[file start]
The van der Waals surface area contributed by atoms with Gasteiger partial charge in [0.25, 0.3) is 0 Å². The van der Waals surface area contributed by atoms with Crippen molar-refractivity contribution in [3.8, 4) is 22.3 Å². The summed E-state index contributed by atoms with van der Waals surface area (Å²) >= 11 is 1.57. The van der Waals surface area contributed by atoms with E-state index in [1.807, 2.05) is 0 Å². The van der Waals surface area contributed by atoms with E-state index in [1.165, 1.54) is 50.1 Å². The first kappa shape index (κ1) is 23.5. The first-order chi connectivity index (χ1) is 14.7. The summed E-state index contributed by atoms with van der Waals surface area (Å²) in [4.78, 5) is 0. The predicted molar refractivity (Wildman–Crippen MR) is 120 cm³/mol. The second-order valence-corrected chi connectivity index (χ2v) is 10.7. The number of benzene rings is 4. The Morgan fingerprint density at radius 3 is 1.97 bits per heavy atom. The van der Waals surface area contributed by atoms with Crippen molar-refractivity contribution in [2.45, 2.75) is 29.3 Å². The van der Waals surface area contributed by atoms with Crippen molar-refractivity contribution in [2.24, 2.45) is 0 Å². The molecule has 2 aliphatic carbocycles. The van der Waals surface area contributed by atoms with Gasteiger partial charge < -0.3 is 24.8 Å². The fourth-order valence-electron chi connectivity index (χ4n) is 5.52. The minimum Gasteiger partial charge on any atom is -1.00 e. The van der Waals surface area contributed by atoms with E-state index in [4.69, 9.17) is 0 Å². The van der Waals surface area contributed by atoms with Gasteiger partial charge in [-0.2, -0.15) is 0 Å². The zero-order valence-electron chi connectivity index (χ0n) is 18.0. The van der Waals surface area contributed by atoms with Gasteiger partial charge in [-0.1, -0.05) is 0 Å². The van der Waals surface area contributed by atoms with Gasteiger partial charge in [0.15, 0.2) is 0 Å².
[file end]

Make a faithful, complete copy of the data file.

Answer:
The van der Waals surface area contributed by atoms with Gasteiger partial charge in [0.25, 0.3) is 0 Å². The van der Waals surface area contributed by atoms with Crippen molar-refractivity contribution in [3.8, 4) is 22.3 Å². The summed E-state index contributed by atoms with van der Waals surface area (Å²) >= 11 is 1.57. The van der Waals surface area contributed by atoms with E-state index in [1.807, 2.05) is 0 Å². The van der Waals surface area contributed by atoms with E-state index in [1.165, 1.54) is 50.1 Å². The first kappa shape index (κ1) is 23.5. The first-order chi connectivity index (χ1) is 14.7. The summed E-state index contributed by atoms with van der Waals surface area (Å²) in [4.78, 5) is 0. The predicted molar refractivity (Wildman–Crippen MR) is 120 cm³/mol. The second-order valence-corrected chi connectivity index (χ2v) is 10.7. The number of benzene rings is 4. The Morgan fingerprint density at radius 3 is 1.97 bits per heavy atom. The van der Waals surface area contributed by atoms with Crippen molar-refractivity contribution in [2.45, 2.75) is 29.3 Å². The van der Waals surface area contributed by atoms with Crippen molar-refractivity contribution in [2.24, 2.45) is 0 Å². The molecule has 2 aliphatic carbocycles. The van der Waals surface area contributed by atoms with Gasteiger partial charge < -0.3 is 24.8 Å². The fourth-order valence-electron chi connectivity index (χ4n) is 5.52. The minimum Gasteiger partial charge on any atom is -1.00 e. The van der Waals surface area contributed by atoms with E-state index in [4.69, 9.17) is 0 Å². The van der Waals surface area contributed by atoms with Gasteiger partial charge in [-0.2, -0.15) is 0 Å². The zero-order valence-electron chi connectivity index (χ0n) is 18.0. The van der Waals surface area contributed by atoms with Gasteiger partial charge in [-0.1, -0.05) is 0 Å². The van der Waals surface area contributed by atoms with Gasteiger partial charge in [0.15, 0.2) is 0 Å².